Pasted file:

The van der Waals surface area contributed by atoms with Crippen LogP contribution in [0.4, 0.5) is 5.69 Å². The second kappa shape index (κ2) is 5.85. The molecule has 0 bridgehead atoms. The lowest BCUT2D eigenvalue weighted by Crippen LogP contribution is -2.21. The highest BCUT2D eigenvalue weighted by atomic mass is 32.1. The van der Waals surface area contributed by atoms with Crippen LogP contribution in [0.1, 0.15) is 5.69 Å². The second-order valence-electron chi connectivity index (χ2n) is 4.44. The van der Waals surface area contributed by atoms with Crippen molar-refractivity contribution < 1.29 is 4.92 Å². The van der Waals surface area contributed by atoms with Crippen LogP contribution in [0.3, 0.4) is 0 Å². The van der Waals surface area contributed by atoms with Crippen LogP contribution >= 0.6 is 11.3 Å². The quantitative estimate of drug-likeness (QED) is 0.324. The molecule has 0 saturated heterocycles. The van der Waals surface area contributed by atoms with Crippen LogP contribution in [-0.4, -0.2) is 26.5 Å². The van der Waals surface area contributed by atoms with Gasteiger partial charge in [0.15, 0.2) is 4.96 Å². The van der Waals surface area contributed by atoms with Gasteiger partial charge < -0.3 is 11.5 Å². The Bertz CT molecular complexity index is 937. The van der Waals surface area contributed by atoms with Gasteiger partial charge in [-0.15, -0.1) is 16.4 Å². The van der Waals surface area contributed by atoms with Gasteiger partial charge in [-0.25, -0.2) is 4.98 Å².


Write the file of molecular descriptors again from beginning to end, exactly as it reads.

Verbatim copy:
The van der Waals surface area contributed by atoms with Crippen LogP contribution in [0.4, 0.5) is 5.69 Å². The second kappa shape index (κ2) is 5.85. The molecule has 0 bridgehead atoms. The lowest BCUT2D eigenvalue weighted by Crippen LogP contribution is -2.21. The highest BCUT2D eigenvalue weighted by atomic mass is 32.1. The van der Waals surface area contributed by atoms with Crippen LogP contribution in [0.1, 0.15) is 5.69 Å². The second-order valence-electron chi connectivity index (χ2n) is 4.44. The van der Waals surface area contributed by atoms with Crippen molar-refractivity contribution < 1.29 is 4.92 Å². The van der Waals surface area contributed by atoms with Crippen LogP contribution in [0.3, 0.4) is 0 Å². The van der Waals surface area contributed by atoms with Crippen LogP contribution >= 0.6 is 11.3 Å². The quantitative estimate of drug-likeness (QED) is 0.324. The molecule has 0 saturated heterocycles. The van der Waals surface area contributed by atoms with Crippen LogP contribution in [-0.4, -0.2) is 26.5 Å². The van der Waals surface area contributed by atoms with Gasteiger partial charge in [0.15, 0.2) is 4.96 Å². The van der Waals surface area contributed by atoms with Gasteiger partial charge < -0.3 is 11.5 Å². The Bertz CT molecular complexity index is 937. The van der Waals surface area contributed by atoms with Gasteiger partial charge in [-0.15, -0.1) is 16.4 Å². The van der Waals surface area contributed by atoms with Gasteiger partial charge in [-0.25, -0.2) is 4.98 Å².